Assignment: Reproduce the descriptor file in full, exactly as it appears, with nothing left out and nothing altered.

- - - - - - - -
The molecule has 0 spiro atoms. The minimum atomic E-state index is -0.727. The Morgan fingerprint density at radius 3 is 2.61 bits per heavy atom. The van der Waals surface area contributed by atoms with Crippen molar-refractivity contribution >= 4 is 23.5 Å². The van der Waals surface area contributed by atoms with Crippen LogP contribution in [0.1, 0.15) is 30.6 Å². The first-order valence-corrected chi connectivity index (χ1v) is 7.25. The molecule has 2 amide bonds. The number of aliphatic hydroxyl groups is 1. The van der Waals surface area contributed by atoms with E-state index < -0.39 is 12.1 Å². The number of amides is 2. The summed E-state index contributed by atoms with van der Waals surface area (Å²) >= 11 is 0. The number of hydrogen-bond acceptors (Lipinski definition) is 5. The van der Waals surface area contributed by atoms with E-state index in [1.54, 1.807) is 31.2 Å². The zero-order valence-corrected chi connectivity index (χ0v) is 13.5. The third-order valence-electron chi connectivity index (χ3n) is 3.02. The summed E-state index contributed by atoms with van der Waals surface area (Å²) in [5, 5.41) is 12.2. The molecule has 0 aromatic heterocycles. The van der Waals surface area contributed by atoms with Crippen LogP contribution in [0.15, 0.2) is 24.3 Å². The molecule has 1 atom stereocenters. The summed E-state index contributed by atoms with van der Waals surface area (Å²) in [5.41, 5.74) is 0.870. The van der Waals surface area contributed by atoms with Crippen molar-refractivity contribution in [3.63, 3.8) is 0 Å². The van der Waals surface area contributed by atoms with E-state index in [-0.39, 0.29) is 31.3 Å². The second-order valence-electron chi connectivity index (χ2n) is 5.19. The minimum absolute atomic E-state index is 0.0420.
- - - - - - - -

The molecule has 0 spiro atoms. The minimum atomic E-state index is -0.727. The Morgan fingerprint density at radius 3 is 2.61 bits per heavy atom. The van der Waals surface area contributed by atoms with Crippen molar-refractivity contribution >= 4 is 23.5 Å². The van der Waals surface area contributed by atoms with Crippen LogP contribution in [0.1, 0.15) is 30.6 Å². The first-order valence-corrected chi connectivity index (χ1v) is 7.25. The molecule has 2 amide bonds. The number of aliphatic hydroxyl groups is 1. The van der Waals surface area contributed by atoms with E-state index < -0.39 is 12.1 Å². The number of amides is 2. The summed E-state index contributed by atoms with van der Waals surface area (Å²) >= 11 is 0. The number of hydrogen-bond acceptors (Lipinski definition) is 5. The van der Waals surface area contributed by atoms with E-state index in [1.54, 1.807) is 31.2 Å². The zero-order valence-corrected chi connectivity index (χ0v) is 13.5. The third-order valence-electron chi connectivity index (χ3n) is 3.02. The summed E-state index contributed by atoms with van der Waals surface area (Å²) in [5, 5.41) is 12.2. The molecule has 0 aromatic heterocycles. The van der Waals surface area contributed by atoms with Crippen LogP contribution in [0.15, 0.2) is 24.3 Å². The molecule has 1 atom stereocenters. The summed E-state index contributed by atoms with van der Waals surface area (Å²) in [5.41, 5.74) is 0.870. The van der Waals surface area contributed by atoms with Crippen molar-refractivity contribution in [3.63, 3.8) is 0 Å². The van der Waals surface area contributed by atoms with E-state index in [-0.39, 0.29) is 31.3 Å². The second-order valence-electron chi connectivity index (χ2n) is 5.19. The minimum absolute atomic E-state index is 0.0420.